“It’s become easier in a world where people think taxes are bad,” Duff said. “That [idea is] kind of pervasive in the political environment. … And [when] most affluent enterprises have figured out a way not to pay, then other people feel, ‘I want to get my little piece.’” 

Effort to end secrecy makes inroads, but Panama is still a holdout

A seven-year effort to crack down on tax evasion using offshore accounts has yielded results, but Panama still remains an outlier when it comes to hiding money from tax and law enforcement, says the Organization for Economic Cooperation and Development.

The OECD stepped up its efforts following the 2008 global financial crisis, and today 132 jurisdictions commit to exchange financial information “on request,” the organization said in a statement released April 7.

That’s still below the goal of automatic information exchange, which 96 countries have agreed to introduce in the next two years.

“The problem with these tax information agreements is that first of all, they generally only involve information exchange the standard is ‘foreseeably relevant’ to the administration with the enforcement of taxes,” said David Duff, a professor at the University of British Columbia who specializes in tax law.

“Canada has to sort of know what it’s looking for in order to go out and look for it, but how do you know what you’re looking for? The increasing standard for information exchange around the world is what’s called spontaneous or automatic information exchange, where the tax agencies just share data.”

For example, that kind of agreement is in place between Canada Revenue Agency and the United States’ Internal Revenue Service (IRS). It has not yet become the standard for tax haven jurisdictions such as Panama, Barbados, the Cayman Islands and many others around the world, Duff said.

The OECD has made inroads in reducing the use of bearer share companies, which figure prominently in many of the Panama Papers stories reported by the International Consortium of Investigative Journalists and their media partners. Bearer shares are registered without names, and bearer share companies are owned by whoever holds the bearer certificates. Bearer shares can be use to hide the ownership of companies and have been targeted because of their potential to hide money laundering or tax evasion.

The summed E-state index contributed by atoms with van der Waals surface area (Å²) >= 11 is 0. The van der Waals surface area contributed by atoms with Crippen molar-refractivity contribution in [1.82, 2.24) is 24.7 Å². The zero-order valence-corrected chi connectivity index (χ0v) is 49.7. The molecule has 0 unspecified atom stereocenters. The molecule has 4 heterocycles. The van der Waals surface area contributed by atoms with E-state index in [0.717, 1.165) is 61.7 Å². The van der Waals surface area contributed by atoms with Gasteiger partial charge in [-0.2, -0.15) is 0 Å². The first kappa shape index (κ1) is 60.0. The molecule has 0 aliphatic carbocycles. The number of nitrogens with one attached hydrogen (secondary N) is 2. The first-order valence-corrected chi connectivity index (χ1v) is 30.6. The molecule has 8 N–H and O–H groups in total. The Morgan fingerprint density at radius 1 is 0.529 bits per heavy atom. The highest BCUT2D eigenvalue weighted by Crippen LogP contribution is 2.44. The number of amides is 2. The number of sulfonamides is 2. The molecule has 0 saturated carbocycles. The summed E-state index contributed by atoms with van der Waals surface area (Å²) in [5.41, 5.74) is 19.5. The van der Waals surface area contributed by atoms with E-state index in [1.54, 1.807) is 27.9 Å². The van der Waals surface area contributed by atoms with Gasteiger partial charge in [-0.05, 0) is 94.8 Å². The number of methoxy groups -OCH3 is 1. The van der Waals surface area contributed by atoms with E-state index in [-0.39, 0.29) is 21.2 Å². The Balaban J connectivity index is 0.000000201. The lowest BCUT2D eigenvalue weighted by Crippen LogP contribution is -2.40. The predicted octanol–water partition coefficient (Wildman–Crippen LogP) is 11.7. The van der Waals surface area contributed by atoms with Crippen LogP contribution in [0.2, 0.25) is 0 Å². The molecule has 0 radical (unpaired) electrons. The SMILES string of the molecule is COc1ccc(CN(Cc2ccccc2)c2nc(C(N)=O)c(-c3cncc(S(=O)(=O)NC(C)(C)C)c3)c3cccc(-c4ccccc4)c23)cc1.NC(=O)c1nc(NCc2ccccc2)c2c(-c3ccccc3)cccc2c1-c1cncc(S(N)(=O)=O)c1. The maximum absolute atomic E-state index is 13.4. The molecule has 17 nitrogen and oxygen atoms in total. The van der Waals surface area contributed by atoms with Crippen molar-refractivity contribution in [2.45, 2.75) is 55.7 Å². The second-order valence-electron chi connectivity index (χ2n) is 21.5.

But Panama continues to be a problem for the OECD, which describes the country as “the last holdout that continues to allow funds to be hidden offshore from tax and law enforcement authorities.” Panama has recently reversed commitments it had made to adopt automatic exchange of financial account information.

The OECD is calling on Panama to immediately implement the automatic exchange standard.

While Canada’s government recently committed $444 million over five years to the CRA to target tax evasion, it’s a problem Canada can’t solve alone, Duff said. But he also believes the tax advising industry of lawyers and accountants also has a part to play.

“There are lots of data that show multinational enterprises pay a lot less tax than a domestic enterprise,” he said. “Industries have developed around facilitating tax avoidance and tax evasion.”

The difference between tax avoidance and evasion is subtle, Duff said, characterizing avoidance as “the stuff corporations do: that’s often trying to avoid detection too, so you hope not to be audited but if you are audited you have a defensible position.”

The term tax avoidance didn’t exist until the 1920s; getting caught avoiding tax generally means you pay penalties and outstanding tax, not serve jail time.

“Before that people talked about tax evasion,” Duff said. “It was a creation of the tax advisors to invent the concept of tax avoidance.”

jstdenis@biv.com

@jenstden